She loves this market because “they’re making sure the artist is actually getting credit for this, and that other people aren’t getting the benefit” of Indigenous culture, she said.
In their model, they don’t charge table fees to the artists and provide gas cards to ensure that they can participate, particularly if they’re coming from out of town. Golden Yolk Griddle stepped forward to pay for gas cards for those artists.
“I want to be able to build that bridge with that Indigenous community surrounding us, to come back to Missoula,” Castillo said.
Lowering the financial barriers also can make it an opportunity to help build careers, “learn the basics of what it means to start promoting their work, and give them the awareness that Missoula does care about them, that they do see them, and they’re willing to support them.”
The first market in November was successful and drew about 300 people for its 11 artists, all in the comparatively tight quarters in the Peace Center’s meeting room. This one will have far more space on the Missoula Public Library’s fourth floor.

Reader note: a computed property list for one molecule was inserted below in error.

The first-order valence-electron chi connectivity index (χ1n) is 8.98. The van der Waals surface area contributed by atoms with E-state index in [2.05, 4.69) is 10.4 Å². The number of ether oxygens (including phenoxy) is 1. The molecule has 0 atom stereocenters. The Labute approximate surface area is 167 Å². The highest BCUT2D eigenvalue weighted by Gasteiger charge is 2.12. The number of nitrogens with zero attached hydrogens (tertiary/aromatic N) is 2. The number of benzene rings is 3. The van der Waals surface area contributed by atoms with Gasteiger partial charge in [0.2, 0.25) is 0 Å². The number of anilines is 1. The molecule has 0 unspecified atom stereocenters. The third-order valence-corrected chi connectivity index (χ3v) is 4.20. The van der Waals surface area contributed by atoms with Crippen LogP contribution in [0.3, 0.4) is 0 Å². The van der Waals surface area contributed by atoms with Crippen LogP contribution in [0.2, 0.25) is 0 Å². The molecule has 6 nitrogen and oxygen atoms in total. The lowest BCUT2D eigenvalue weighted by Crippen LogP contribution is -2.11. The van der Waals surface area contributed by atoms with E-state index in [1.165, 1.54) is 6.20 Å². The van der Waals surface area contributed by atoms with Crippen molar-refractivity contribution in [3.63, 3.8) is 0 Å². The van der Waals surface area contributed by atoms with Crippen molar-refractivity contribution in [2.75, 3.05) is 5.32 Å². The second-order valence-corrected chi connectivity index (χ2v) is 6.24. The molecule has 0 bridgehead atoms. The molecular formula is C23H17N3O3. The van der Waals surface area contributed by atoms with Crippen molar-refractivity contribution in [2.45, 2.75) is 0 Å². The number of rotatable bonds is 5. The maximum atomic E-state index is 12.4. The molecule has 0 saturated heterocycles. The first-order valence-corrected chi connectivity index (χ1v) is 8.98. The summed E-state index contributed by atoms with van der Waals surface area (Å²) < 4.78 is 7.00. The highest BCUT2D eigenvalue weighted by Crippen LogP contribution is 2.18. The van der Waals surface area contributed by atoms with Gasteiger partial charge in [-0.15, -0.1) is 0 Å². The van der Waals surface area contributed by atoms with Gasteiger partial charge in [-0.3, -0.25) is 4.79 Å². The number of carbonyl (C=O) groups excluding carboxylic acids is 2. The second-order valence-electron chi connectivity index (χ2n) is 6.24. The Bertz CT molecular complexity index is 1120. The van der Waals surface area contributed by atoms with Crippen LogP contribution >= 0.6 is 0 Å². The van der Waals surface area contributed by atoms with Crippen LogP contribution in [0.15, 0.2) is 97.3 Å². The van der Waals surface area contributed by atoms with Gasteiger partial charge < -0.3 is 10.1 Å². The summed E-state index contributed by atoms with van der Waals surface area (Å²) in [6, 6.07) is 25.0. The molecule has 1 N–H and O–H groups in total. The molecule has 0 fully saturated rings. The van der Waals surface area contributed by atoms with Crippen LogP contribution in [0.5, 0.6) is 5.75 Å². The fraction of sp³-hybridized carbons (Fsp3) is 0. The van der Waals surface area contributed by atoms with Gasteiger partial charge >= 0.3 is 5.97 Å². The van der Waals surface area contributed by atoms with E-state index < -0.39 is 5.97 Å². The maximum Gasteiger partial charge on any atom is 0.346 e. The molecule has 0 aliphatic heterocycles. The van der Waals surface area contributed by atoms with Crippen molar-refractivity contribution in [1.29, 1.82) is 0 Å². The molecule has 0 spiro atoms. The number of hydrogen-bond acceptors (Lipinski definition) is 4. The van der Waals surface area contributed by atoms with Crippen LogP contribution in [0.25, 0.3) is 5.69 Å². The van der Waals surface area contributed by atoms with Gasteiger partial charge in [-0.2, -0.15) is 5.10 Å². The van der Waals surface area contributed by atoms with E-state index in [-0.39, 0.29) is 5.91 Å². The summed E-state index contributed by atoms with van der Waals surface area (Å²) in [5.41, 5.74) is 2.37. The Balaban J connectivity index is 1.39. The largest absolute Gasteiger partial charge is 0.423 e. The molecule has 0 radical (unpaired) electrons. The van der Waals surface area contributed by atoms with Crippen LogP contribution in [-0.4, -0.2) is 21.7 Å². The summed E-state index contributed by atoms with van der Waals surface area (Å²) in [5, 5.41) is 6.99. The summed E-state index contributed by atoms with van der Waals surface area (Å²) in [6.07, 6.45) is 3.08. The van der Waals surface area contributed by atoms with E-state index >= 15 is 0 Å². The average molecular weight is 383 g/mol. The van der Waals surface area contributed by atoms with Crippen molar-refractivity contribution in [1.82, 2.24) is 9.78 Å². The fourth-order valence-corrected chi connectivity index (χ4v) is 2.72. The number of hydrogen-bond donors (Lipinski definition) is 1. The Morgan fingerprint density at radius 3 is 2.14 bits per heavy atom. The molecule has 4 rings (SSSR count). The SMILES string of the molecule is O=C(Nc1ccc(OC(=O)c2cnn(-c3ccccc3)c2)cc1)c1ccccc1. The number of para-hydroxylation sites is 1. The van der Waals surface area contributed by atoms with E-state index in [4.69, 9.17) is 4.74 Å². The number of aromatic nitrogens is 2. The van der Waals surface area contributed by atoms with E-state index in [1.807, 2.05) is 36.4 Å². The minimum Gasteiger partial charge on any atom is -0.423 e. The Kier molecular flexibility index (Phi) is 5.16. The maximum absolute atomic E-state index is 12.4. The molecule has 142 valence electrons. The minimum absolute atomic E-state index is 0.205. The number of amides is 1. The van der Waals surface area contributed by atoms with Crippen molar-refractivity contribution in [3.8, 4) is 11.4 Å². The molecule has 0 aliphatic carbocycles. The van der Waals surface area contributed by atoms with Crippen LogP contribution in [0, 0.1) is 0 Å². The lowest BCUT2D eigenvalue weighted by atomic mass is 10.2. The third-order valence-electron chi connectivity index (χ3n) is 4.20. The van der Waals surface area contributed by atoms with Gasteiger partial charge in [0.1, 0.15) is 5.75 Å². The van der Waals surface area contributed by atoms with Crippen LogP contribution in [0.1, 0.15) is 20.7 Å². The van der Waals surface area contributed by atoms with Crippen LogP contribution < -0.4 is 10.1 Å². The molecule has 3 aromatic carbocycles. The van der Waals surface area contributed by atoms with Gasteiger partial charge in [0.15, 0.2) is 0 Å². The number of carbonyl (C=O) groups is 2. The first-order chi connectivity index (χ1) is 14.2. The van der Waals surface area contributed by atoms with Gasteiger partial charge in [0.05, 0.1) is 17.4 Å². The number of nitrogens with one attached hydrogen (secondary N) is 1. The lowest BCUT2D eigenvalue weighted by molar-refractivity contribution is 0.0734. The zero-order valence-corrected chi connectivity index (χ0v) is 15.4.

“The public library’s also interested in all events being free and accessible — they’re going to be allowing us to use their tables and chairs,” said Jacqueline Flewellen, the peace center’s executive director. “There’s no room fee, they will allow artists to sprawl into places as needed.”
This model is nonprofit-driven, and if people “want to help us continue to grow this program and Dre’s vision and you know the dream of All Nations having a regular market, we could use their financial support,” Flewellen said.
McGinty, of the health center, said that the “sustainability part is the trickiest part.” The gas cards help for artists who are traveling from the Flathead or Blackfeet reservations, for instance.
“If there are any ways that we could get support … or volunteers to help do set-up and take-down at these events,” she said, “every hand counts.”
Castillo hopes that it can be a community organization-driven effort that can build bridges to alliance groups throughout Montana and continue for each season.